A most unique and characterful timber-framed former agricultural worker's cottage, believed to date back to the 16th Century. Despite being one of the oldest properties in Weaverham Village, School Bank Cottage is not currently listed. The cottage derives its name from the former Grammar School on Forest Street - a sandstone building not far from the property. The cottage has been occupied by the same family for over 300 years and in that time, has undergone the most sympathetic restoration and improvement works. The original cottage's distinct roof was re-thatched with reed in 1998 and a traditionally coal-fired Cheshire brick extension to the rear of the original cottage was constructed in 2000, with a reclaimed Welsh slate roof, providing a superb addition to the ground floor accommodation. All doors, skirting and door frames throughout the property were hand made in English oak, the curtain rails and side gate were made by a local blacksmith and all door ironmongery is fashioned in annealed iron. On-site reclaimed materials or materials from local sources have been used in the renovation works wherever possible. A detailed photographic record of the restoration is available, as is an historical record of occupancy from 1839 onwards. The property's wealth of historical features will appeal to anyone with an interest in the Tudor period and a desire to own a home that is truly one-of-a-kind.
The front entrance to the cottage is a solid oak door, with a leaded window pane of antique glass and with a restored original handle, which opens into the sitting room.
13' 11" x 12' 11" (4.24m x 3.94m) This room is the oldest part of the cottage, which dates from c.1590 and the original timber frame is now protected within the cavity wall. The focal point of the room is the brick fireplace, the colour of which matches the original Tudor brick in the chimney and whose lintel is fashioned from Westmorland slate, taken from the former pigsty. The fireplace incorporates a living flame gas fire. The room is lit by a double-glazed window to the front elevation and another double-glazed window on the opposite wall, looking into the kitchen. Television point; double radiator; open tread staircase leading to the first floor, whose post and rail were fitted in the 1950s to replace the Victorian staircase and from which the cruck frame construction is still visible. The position of the original front door is indicated by the presence of a timber lintel and a keeper for the wooden bolt, which remain in the cottage's framework. Solid oak door to:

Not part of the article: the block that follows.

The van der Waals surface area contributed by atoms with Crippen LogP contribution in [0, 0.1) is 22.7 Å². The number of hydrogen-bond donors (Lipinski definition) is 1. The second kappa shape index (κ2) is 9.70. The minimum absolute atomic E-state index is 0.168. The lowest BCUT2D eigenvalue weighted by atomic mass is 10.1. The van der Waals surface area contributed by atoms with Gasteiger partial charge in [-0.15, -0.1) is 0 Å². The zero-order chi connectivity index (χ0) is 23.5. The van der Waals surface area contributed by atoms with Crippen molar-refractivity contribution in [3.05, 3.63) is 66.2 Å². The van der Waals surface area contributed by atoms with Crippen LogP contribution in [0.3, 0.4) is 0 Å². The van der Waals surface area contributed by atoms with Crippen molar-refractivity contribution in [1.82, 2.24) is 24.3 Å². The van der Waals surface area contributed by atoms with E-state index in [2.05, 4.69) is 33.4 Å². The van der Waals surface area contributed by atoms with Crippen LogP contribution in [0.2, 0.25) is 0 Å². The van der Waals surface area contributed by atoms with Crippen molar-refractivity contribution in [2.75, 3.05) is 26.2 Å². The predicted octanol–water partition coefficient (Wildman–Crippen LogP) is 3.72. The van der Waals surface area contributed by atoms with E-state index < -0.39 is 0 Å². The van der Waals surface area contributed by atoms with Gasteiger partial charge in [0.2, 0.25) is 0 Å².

12' 11" x 7' 7" (3.94m x 2.31m) This room occupies what is believed to be a 17th Century extension to the original cottage and the carpenter's jointing marks are visible near the door frame. During the 19th Century, the dining room and the above bedroom were occupied as a self-contained residence until 1871, when two rooms in the cottage were knocked into one and this room was then used as the kitchen. Indeed, evidence of the presence of the old range is visible on the stone slab at the base of the room's feature fireplace. New ceiling joists and a gable wall were constructed in 1928. The room is lit by a double-glazed window to both the front and rear elevations; radiator; telephone point; solid oak doors to the sitting room and kitchen.